· Recently I read The Rebellion Within by Lawrence Wright, a long, erudite, immensely informative New Yorker piece about the internal dynamics of Al-Qaeda and the Muslim Brotherhood and Islamic Jihad: Who are these people, anyhow, where did they come from, and where are they going? I entirely recommend it. There’s a problem, though: I read it on-line ... [7 comments]
Not an OS
· Last Thursday I tweeted: “I strive to maintain an open mind when nontechnical people talk about the ‘Internet OS’ or ‘Web OS’. Sometimes it's tough.” I got some grumbles by email and I think the subject is worth more discussion. Let me be more specific: Neither the Internet nor the Web is much like an OS. And even if it were, that’d be the wrong way to think about what’s going on right now ... [24 comments]
· I like Twitter. I hope it lasts. So I want it to have a business model. This week, I was in a discussion on that subject with really smart people, some even with useful experience. Afterward, I had a really radical idea for a business model: Ask people to pay for using it. Read on for discussion, and a survey ... [40 comments]
· Nope, I’m not talking about uptime or architecture or any of that stuff, I’m talking about people. In Twitter Musings, Lauren Wood bemoans the decline of the personal, of the ephemeral, of the tab sweep, not just in Twitter but in life-online generally. Worth reading. And In Summon Monsters? Open The Door? Heal? Or Die? (dunno about that title) Giles Bowkett sings the old information-overload blues, but grounds it in personalities, citing the “Tim Bray problem” and “Cory Doctorow problem”. Anyone who compliments my taste in hats has to be basically OK. I’m not sure he says anything new about continuous partial attention, but he has way better pictures than the other people who write about it. [2 comments]
Over Two Thousand
· That describes the number that appears, on the page called @timbray, with the label “followers”. I’m finding it kind of intimidating, and while I’m no more confident about What It All Means than I was when that number passed one thousand, I’ve been thinking about it more. Plus, I thought I’d throw in some Twittertainment ... [5 comments]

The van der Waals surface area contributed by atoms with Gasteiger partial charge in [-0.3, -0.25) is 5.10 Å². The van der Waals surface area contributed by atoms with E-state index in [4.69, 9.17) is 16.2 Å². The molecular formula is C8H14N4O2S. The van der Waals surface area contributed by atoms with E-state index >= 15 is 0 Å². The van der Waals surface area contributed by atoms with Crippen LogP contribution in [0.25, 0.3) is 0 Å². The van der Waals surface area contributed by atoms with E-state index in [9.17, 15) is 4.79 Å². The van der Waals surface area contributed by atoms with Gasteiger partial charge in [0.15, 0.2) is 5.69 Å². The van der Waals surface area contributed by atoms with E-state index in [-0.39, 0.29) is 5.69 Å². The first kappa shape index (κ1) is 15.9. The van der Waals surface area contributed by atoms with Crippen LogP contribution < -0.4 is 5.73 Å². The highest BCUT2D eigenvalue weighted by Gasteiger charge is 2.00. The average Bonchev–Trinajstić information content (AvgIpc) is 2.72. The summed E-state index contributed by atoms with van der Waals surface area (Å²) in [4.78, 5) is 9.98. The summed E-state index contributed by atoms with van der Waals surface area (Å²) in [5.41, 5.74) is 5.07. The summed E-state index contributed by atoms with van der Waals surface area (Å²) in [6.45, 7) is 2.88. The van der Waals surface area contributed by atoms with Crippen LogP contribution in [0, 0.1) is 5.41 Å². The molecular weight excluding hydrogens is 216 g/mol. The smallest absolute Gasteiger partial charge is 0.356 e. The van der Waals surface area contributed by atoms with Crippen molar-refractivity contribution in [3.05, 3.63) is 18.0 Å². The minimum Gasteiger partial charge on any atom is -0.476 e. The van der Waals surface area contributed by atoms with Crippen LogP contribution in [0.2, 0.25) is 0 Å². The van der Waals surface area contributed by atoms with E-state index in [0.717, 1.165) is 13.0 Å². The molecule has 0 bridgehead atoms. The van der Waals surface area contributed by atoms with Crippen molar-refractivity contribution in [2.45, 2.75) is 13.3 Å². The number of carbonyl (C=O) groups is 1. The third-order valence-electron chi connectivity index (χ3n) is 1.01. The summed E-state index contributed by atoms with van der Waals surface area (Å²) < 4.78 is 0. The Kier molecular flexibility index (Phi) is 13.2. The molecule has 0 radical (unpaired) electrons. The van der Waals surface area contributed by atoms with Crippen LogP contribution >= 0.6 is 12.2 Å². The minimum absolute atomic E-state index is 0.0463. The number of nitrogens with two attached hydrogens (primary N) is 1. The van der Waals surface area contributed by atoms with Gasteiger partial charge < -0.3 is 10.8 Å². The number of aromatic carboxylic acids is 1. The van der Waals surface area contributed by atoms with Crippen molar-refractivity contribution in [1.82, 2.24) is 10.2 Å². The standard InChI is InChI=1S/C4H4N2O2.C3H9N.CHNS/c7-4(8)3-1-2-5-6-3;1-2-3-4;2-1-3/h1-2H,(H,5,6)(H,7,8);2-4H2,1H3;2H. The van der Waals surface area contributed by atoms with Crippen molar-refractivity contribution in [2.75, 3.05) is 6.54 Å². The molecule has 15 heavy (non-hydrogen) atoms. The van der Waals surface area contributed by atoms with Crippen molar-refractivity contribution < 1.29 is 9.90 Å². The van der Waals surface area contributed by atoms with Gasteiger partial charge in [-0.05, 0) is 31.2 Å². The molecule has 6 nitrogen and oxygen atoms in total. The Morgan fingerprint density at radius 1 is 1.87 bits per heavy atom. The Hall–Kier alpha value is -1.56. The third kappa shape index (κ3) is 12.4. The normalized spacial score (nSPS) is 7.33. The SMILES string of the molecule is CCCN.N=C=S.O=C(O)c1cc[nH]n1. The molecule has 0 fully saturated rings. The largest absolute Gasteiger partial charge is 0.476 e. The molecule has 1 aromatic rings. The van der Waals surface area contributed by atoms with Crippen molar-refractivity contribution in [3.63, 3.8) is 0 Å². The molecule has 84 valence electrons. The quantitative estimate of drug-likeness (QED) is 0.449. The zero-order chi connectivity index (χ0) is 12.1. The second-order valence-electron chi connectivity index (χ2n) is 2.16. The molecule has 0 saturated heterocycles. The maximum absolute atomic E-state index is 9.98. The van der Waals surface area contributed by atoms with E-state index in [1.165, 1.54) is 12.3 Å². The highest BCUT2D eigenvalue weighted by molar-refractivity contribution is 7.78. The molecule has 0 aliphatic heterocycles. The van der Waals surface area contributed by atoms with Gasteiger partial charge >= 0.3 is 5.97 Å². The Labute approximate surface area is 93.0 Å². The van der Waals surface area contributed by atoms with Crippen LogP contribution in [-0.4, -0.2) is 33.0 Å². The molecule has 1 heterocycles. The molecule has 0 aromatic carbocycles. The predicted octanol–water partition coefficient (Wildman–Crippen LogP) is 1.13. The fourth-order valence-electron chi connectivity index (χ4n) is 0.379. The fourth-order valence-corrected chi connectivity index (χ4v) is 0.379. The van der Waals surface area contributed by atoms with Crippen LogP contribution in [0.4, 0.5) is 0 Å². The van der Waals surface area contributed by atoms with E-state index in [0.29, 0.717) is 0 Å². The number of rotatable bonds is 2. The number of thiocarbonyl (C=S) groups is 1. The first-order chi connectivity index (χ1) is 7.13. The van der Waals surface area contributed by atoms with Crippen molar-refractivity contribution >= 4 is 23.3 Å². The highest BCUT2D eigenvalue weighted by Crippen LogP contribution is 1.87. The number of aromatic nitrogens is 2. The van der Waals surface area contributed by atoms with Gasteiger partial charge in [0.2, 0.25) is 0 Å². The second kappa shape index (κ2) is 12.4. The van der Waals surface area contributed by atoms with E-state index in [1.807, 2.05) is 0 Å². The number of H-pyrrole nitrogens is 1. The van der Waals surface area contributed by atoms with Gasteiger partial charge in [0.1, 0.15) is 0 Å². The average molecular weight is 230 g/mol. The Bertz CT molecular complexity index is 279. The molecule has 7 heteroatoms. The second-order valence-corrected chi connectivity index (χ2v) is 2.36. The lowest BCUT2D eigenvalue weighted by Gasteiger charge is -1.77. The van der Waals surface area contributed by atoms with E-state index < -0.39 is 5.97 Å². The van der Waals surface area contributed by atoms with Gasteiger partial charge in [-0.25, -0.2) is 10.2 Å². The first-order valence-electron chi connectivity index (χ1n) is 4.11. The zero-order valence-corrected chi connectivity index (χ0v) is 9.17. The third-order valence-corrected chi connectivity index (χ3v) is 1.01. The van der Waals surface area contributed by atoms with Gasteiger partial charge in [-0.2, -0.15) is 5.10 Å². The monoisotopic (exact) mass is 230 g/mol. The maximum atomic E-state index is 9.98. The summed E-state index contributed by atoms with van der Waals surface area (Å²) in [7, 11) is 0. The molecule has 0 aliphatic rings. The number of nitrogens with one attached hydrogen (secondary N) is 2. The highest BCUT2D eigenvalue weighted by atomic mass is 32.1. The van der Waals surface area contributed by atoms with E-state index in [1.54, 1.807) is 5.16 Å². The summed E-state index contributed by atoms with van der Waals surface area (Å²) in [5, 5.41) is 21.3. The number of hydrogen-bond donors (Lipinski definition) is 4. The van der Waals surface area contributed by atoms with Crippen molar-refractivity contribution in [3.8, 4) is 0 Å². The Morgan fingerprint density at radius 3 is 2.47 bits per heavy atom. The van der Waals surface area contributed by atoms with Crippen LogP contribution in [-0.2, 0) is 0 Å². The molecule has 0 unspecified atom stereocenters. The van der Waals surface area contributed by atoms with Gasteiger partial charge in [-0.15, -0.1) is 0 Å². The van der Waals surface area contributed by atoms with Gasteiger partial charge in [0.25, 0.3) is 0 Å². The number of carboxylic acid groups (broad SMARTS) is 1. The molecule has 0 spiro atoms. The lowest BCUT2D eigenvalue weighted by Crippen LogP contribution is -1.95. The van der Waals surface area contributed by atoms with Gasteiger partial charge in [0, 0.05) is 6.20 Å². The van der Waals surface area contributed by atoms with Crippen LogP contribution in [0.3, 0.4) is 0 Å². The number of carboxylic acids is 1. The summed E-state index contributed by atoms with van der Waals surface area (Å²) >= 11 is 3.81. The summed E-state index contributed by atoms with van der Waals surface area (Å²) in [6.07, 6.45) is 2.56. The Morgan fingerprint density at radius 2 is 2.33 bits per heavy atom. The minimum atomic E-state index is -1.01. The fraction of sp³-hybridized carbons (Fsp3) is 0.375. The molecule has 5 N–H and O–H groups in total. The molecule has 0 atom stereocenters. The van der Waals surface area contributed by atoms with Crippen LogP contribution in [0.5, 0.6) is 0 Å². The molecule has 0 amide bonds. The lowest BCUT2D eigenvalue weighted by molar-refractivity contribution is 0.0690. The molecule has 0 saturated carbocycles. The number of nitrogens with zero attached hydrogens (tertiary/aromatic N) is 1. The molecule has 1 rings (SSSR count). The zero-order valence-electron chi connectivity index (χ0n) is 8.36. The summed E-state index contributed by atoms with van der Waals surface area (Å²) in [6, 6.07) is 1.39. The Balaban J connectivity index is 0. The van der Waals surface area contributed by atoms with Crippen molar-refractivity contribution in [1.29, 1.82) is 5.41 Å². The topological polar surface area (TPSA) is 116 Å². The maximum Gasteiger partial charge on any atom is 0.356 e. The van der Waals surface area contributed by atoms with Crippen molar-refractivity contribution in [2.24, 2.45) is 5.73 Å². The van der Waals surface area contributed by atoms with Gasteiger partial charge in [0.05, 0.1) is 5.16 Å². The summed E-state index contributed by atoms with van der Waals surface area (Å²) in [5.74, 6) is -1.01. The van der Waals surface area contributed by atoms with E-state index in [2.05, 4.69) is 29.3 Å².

· Almost exactly four years ago we launched blogs.sun.com. It’s been a trip, almost all upside, remarkably problem free. There’s a bit of new news, both inbound and outbound ... [2 comments]
Changing Your Address
· I’m tired of typing my postal address into Web sites. Furthermore, it’s stupid, wasteful, and a little worrying that so many of them out there have stored copies of it. Wouldn’t it be better just to give them the address of my address? ... [23 comments]
· There was this little flurry of excitement when one of the Silly-Valley TechWhatever news aggregators asserted that Twitter was dropping the use of Rails. It seems not to be true. This is yet more evidence that the news aggregators are becoming part of the problem, not part of the solution ... [6 comments]
· I’ve given five public talks in the last two weeks and in several of them I’ve done a poll: “How many people here were active on Facebook six months ago? Please keep your hands up for a moment... of those, how many still are?” Not many hands stay up. Mind you, these audiences are mostly grown-up. [11 comments]
· I’m writing this in an airplane to Vancouver from Chicago. When I get home and read my mail, if recent trends continue I will hear about a few new Twitter followers, bringing the total up over one thousand. I think that with Twitter, something important is happening. But I’m having trouble figuring out what ... [19 comments]
The Big Switch